EXPERIMENTAL ANALYSIS
The overall performance of the turbine was evaluated by the turbine angular velocity m, torque generated T, flow rate Q, and total pressure drop 8P across the rotor. The results are expressed in the form of torque coefficient CT, input power coefficient CA and efficient rl in terms of flow coefficient ~. The definitions are given below Torque Co-efficient CT = T / { 9 (Va2 + UR2)b ir Z rR / 2 } Input Co-efficient CA = 8p Q / { p (va 2 + UR2) b lr z Va / 2} Flow Co-efficient
~) = Va/U R
F-t~w

b t ~

(1) (2)
(3)

Figure 1.0.6m Impulse Turbine with fixed guide vanes

Efficiency 1"1= Tm/SpQ = CT/CA~ The performance characteristics can be seen in Figure 5

(4)

EXPERIMENTAL FACILITIES & METHODOLOGY A schematic layout of the experimental rig at University of Limerick is shown in Figure 2. It consists of a bell mouth entry, 0.6m test section, drive and transmission section, a plenum chamber with honeycomb section, a calibrated nozzle and a centrifugal fan. Air is drawn into the bell mouth shaped open end, it passes through the turbine and then enters the plenum chamber. In the chamber, the flow is conditioned and all swirls/vortices are removed prior to passing through a calibrated nozzle and finally exhausting at the fan outlet. The flow rate is controlled by using a valve at fan exit. The maximum diameter of the test section is 0.6m with a hub-tip ratio of 0.6. Details of the test rig calibration etc. can be found in Thakker et al., (2001).

C O M P U T A T I O N A L F L U I D D Y N A M I C S (CFD)

Computational Domain
The domain extended to 8.5 Chord lengths upstream and down stream, it is restricted to one blade to blade and guide vane to guide vane passage with periodic boundaries.

Boundary condition
It was necessary to set up three fluid zones using Sliding mesh technique. The three Zones are the upstream guide vane, the rotor and the downstream guide vane. Inflow is set as mass flow inlet, outflow is set as pressure outlet and Periodic walls are set as transational to allow cascade effect on blade and guide vane to be simulated. The fluid at rotor is defined as a moving reference frame with the angular speed equivalent to that of the blade (350 rpm). The flow is set as fully turbulent.

FA~
\

PLENUM

~flAMBER
/

ROTOR
/

The mesh and the solver


The model was meshed in Gambit TM. The domain was meshed using an unstructured mesh. The model was meshed with 350 cells on the blade surface and total of 13000 cells. Initial trials has been carried out with grid size 8000, 13,000 and 22000 cells and the results from each grid were very similar. It was found however, that an improvement in the cell aspect ratio at the inlet and outlet was required to speed up convergence with mass flow inlet boundary. For this reason, the medium density grid was remeshed, giving 13,000 cells on total (Figure 3). The model was analyzed using the Fluent 5 TM. The solver used was a segregated solver as the flow is incompressible.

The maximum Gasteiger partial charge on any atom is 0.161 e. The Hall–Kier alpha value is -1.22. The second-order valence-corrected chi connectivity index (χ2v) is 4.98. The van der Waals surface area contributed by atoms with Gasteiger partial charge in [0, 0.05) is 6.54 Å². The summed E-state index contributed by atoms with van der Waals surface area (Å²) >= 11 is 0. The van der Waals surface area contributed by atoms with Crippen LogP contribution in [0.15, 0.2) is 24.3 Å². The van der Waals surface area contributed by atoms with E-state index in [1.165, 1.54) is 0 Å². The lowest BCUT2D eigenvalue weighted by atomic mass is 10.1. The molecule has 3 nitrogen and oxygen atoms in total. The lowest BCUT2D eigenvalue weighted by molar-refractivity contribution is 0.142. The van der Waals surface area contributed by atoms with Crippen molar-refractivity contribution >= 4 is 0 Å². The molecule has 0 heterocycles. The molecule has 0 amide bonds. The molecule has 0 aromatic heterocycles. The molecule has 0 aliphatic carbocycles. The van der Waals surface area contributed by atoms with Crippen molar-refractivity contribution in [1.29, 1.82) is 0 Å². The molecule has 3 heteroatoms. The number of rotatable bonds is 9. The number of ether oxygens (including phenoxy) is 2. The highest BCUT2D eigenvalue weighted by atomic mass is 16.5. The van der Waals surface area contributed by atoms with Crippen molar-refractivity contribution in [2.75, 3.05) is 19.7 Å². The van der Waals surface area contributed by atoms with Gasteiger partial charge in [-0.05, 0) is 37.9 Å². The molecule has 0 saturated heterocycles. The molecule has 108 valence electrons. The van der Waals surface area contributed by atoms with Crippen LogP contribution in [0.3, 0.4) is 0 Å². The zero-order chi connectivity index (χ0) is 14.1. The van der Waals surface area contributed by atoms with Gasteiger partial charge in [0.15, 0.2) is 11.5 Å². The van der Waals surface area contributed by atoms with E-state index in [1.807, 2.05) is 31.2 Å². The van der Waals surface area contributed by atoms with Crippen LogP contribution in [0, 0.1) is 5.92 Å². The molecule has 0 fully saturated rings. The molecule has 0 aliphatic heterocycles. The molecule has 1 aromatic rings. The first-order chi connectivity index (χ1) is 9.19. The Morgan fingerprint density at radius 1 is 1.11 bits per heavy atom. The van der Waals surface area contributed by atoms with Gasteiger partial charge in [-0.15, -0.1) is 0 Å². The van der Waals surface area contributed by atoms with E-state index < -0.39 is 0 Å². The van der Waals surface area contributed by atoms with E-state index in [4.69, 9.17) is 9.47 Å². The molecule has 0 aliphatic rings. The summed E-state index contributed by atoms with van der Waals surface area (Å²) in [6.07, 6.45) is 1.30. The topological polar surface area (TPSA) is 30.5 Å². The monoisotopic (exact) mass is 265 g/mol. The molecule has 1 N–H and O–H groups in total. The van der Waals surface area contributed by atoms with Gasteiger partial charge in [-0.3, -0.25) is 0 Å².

....

t
,- i,>,=4
I :i',

//
,I[

/
HO!EYCOMB DRIVE

NOZZLE

Turbulence Modeling
Figure 2. Schematic diagram of 0.6m diameter test rig at University of Limerick. The turbine was mounted on a shaft in a cylindrical annular duct, with a blade tip clearance of l mm. The shaft is coupled to a Fluent provides a number of turbulence models, the default one being the k-e model. The other models are the RNG k-e model and the Reynolds Stress Equation Model. The generic k-~ model focuses on the mechanisms that affect turbulent Kinetic energy. The standard k-~ model has two equations, one for turbulent Kinetic energy k, and one for dissipation, e, The second turbulence model used by Fluent is a

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Variation of k-e model and called the RNG k-e model. The Reynolds stress equations model analyses the effects of the turbulent flow rather than the flow itself. Turbulence flow basically consists of an instantaneously fluctuating flow superimposed on a steady mean flow. By integrating the basic flow equations the Reynolds mean stress equations discard all details concerning the instantaneous state of the fluctuating flow and new stress terms are obtained, called the Reynolds stresses. Initial comparisons between the different turbulence models found that all the models gave very similar result.

Mass

9x
Momentum

=0
3y 9z

(5)

a(p) a(,xx)
&
~-

9x

o3,

-~

&

- div(puu)

(6)

a(p)
_

+ ~

= div(pvu

(7)

c?(p) +

-t

- div(pwu)

(8)

The Boussinesq hypothesis is assumed for turbulence closure Periodic pCbtK 2 btt - ~ g (9)

Guide vane

where
Periodic Blade C~ = 0.09

Guide vane

Periodic